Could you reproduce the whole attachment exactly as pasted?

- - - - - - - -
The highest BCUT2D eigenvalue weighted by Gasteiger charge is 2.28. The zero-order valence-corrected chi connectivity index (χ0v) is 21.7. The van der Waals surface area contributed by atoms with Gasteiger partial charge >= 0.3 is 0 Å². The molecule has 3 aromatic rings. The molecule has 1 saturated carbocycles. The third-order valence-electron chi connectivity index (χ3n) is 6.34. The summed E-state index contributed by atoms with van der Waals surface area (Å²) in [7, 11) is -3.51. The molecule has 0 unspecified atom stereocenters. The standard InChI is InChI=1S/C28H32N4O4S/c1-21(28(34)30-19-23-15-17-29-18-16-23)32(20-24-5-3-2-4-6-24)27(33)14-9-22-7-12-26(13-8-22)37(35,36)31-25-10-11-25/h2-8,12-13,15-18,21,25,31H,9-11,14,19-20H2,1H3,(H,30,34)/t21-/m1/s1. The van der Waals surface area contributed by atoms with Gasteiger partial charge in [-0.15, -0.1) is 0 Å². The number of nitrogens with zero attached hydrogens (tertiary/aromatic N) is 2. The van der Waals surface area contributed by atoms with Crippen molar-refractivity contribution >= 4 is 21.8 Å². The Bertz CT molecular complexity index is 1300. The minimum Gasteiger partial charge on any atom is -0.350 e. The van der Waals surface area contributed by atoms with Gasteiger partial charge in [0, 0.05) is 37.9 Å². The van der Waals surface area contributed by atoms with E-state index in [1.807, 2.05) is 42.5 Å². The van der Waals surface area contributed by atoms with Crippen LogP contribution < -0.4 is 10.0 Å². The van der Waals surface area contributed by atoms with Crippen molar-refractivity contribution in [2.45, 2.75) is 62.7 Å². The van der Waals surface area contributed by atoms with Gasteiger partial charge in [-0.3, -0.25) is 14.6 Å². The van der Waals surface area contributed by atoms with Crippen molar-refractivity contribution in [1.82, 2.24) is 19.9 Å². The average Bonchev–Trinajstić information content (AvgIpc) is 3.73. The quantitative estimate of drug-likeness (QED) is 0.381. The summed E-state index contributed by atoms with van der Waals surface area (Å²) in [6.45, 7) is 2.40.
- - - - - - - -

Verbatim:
The highest BCUT2D eigenvalue weighted by Gasteiger charge is 2.28. The zero-order valence-corrected chi connectivity index (χ0v) is 21.7. The van der Waals surface area contributed by atoms with Gasteiger partial charge >= 0.3 is 0 Å². The molecule has 3 aromatic rings. The molecule has 1 saturated carbocycles. The third-order valence-electron chi connectivity index (χ3n) is 6.34. The summed E-state index contributed by atoms with van der Waals surface area (Å²) in [7, 11) is -3.51. The molecule has 0 unspecified atom stereocenters. The standard InChI is InChI=1S/C28H32N4O4S/c1-21(28(34)30-19-23-15-17-29-18-16-23)32(20-24-5-3-2-4-6-24)27(33)14-9-22-7-12-26(13-8-22)37(35,36)31-25-10-11-25/h2-8,12-13,15-18,21,25,31H,9-11,14,19-20H2,1H3,(H,30,34)/t21-/m1/s1. The van der Waals surface area contributed by atoms with Gasteiger partial charge in [-0.15, -0.1) is 0 Å². The number of nitrogens with zero attached hydrogens (tertiary/aromatic N) is 2. The van der Waals surface area contributed by atoms with Crippen molar-refractivity contribution >= 4 is 21.8 Å². The Bertz CT molecular complexity index is 1300. The minimum Gasteiger partial charge on any atom is -0.350 e. The van der Waals surface area contributed by atoms with Gasteiger partial charge in [0, 0.05) is 37.9 Å². The van der Waals surface area contributed by atoms with E-state index in [1.807, 2.05) is 42.5 Å². The van der Waals surface area contributed by atoms with Crippen LogP contribution < -0.4 is 10.0 Å². The van der Waals surface area contributed by atoms with Crippen molar-refractivity contribution in [2.45, 2.75) is 62.7 Å². The van der Waals surface area contributed by atoms with Gasteiger partial charge in [-0.3, -0.25) is 14.6 Å². The van der Waals surface area contributed by atoms with Crippen molar-refractivity contribution in [1.82, 2.24) is 19.9 Å². The average Bonchev–Trinajstić information content (AvgIpc) is 3.73. The quantitative estimate of drug-likeness (QED) is 0.381. The summed E-state index contributed by atoms with van der Waals surface area (Å²) in [6.45, 7) is 2.40.